Meet Gene Luen Yang, the author and illustrator of Dragon Hoops, a 2021 Printz Honor Book! Gene shares more about his inspiration for this book, his most memorable teacher, his favorite childhood book, and more!
When describing Dragon Hoops, what’s your elevator pitch?
Gene Luen Yang: Dragon Hoops tells the real-life story of the Bishop O’Dowd Dragons, a high school basketball team from Oakland, California. During the 2014-2015 season, they made a dramatic push for the California State Championship. I document that season in graphic novel format.
What inspired you to write Dragon Hoops?
Gene: I taught at Bishop O’Dowd High School, the home of the Dragons, for seventeen years. During my last year there, I became friends with Lou Richie, the coach of the varsity men’s basketball team. Lou might be the most interesting human being I know. He’s just lived a very eventful life. Lou isn’t just a coach at O’Dowd, he’s also an alum. Back in 1988 when he was a junior and a point guard on the school’s team, the Dragons made it all the way to the State Championship, but lost in a heartbreaking fashion. His story was so compelling, it convinced me to do this book even though I knew nothing about basketball at the time. I retell Lou’s story from high school in the first chapter of Dragon Hoops.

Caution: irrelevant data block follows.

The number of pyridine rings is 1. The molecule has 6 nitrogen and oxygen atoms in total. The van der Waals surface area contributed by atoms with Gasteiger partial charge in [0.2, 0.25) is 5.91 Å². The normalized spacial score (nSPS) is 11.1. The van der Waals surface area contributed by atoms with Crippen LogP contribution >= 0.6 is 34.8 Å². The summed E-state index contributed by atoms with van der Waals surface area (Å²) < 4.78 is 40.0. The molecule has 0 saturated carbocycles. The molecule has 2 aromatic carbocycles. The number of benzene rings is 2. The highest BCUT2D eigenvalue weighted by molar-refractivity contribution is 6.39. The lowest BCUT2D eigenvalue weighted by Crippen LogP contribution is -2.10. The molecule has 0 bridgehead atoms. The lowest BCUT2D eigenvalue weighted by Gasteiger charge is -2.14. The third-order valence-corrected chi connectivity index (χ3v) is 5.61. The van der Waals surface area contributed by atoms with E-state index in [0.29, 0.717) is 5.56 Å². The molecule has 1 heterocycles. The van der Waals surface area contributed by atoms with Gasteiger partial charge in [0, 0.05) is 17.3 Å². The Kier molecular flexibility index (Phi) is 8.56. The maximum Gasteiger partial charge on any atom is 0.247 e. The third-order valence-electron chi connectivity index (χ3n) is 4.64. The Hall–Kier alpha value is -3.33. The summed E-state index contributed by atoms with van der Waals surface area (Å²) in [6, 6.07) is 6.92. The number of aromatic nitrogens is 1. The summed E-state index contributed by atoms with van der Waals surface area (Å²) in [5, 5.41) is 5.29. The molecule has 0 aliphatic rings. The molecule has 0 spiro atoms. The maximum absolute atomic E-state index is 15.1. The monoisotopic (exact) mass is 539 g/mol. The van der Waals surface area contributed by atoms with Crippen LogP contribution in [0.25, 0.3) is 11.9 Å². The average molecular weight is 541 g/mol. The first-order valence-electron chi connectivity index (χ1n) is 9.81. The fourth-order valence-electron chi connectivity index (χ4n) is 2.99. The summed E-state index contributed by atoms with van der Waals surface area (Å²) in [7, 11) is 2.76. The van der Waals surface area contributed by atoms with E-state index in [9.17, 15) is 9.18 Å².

Tell us about a librarian or educator who made an impact on you.
Gene: My high school computer science teacher was a guy named Cary Matsuoka. He had a talent for breaking complex ideas into easily digestible pieces. It’s been thirty years since I sat in his classroom, but I still remember his lesson on binary numbers. He used a flashlight to illustrate the zeros and ones. Mr. Matsuoka inspired me in countless ways. I became a high school computer science teacher myself and used his curriculum in my own classroom. Later, I created a graphic novel series with my friend Mike Holmes called Secret Coders that teaches computer science concepts, the same concepts I learned in Mr. Matsuoka’s class. The third book of the series is dedicated to him.
What is the first step in your creative process?
Gene: The first step is to get over fear. For most writers, the blank page is terrifying. That’s when all those familiar doubts bubble up. What makes me think I can do this? Do I really have something to say? Do commas actually work the way I think they do? The first step is to push those voices out of my head and write that first line. It doesn’t have to be a good line. It just has to exist.
What was your favorite book when you were 10 years old?
Gene: That was a long time ago and my memory is pretty terrible, but it may have been The Chronicles of Prydain by Lloyd Alexander. I don’t remember the details of the story, but I do remember the emotions I felt while I was reading it. I remember feeling terror and awe and triumph and love.
Is there a book you wish that you wrote?
Gene: Fantastic Four #1, maybe? That issue kicked off the entire Marvel Universe. It also cemented writer Stan Lee and artist Jack Kirby as not just the makers of legends, but legends themselves. I would love to know what it felt like to hold an entire universe in your head, and then have the know-how to put it onto a page.
ABOUT THE AUTHOR: